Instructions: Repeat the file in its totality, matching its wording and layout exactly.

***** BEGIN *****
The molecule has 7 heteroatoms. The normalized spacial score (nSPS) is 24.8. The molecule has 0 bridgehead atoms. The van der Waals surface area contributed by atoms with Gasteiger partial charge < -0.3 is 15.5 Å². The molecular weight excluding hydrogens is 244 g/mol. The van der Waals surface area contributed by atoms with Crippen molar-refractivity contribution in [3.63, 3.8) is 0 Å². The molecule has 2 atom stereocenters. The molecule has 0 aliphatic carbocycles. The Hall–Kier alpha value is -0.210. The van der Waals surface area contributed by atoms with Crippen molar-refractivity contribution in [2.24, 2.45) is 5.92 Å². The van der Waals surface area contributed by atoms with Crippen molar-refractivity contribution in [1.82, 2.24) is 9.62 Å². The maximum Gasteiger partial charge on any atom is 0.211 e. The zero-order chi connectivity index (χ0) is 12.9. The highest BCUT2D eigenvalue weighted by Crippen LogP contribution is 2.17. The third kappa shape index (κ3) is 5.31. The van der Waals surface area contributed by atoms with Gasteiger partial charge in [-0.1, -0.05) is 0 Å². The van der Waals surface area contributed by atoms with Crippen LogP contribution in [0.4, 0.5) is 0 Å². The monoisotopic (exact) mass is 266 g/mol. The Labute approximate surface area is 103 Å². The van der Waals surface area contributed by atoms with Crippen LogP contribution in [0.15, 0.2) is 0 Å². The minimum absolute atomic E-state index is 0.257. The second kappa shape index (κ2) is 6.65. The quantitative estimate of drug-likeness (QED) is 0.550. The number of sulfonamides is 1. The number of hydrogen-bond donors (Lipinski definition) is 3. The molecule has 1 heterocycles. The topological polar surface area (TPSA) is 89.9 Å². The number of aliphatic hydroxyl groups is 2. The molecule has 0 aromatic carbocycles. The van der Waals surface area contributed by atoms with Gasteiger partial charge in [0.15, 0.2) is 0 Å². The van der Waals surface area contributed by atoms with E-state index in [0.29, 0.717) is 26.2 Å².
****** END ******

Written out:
The molecule has 7 heteroatoms. The normalized spacial score (nSPS) is 24.8. The molecule has 0 bridgehead atoms. The van der Waals surface area contributed by atoms with Gasteiger partial charge < -0.3 is 15.5 Å². The molecular weight excluding hydrogens is 244 g/mol. The van der Waals surface area contributed by atoms with Crippen molar-refractivity contribution in [3.63, 3.8) is 0 Å². The molecule has 2 atom stereocenters. The molecule has 0 aliphatic carbocycles. The Hall–Kier alpha value is -0.210. The van der Waals surface area contributed by atoms with Crippen molar-refractivity contribution in [2.24, 2.45) is 5.92 Å². The van der Waals surface area contributed by atoms with Crippen molar-refractivity contribution in [1.82, 2.24) is 9.62 Å². The maximum Gasteiger partial charge on any atom is 0.211 e. The zero-order chi connectivity index (χ0) is 12.9. The highest BCUT2D eigenvalue weighted by Crippen LogP contribution is 2.17. The third kappa shape index (κ3) is 5.31. The van der Waals surface area contributed by atoms with Gasteiger partial charge in [-0.1, -0.05) is 0 Å². The van der Waals surface area contributed by atoms with Crippen LogP contribution in [0.4, 0.5) is 0 Å². The monoisotopic (exact) mass is 266 g/mol. The Labute approximate surface area is 103 Å². The van der Waals surface area contributed by atoms with Crippen LogP contribution in [0.15, 0.2) is 0 Å². The minimum absolute atomic E-state index is 0.257. The second kappa shape index (κ2) is 6.65. The quantitative estimate of drug-likeness (QED) is 0.550. The number of sulfonamides is 1. The number of hydrogen-bond donors (Lipinski definition) is 3. The molecule has 1 heterocycles. The topological polar surface area (TPSA) is 89.9 Å². The number of aliphatic hydroxyl groups is 2. The molecule has 0 aromatic carbocycles. The van der Waals surface area contributed by atoms with Gasteiger partial charge in [0.15, 0.2) is 0 Å². The van der Waals surface area contributed by atoms with E-state index in [0.29, 0.717) is 26.2 Å².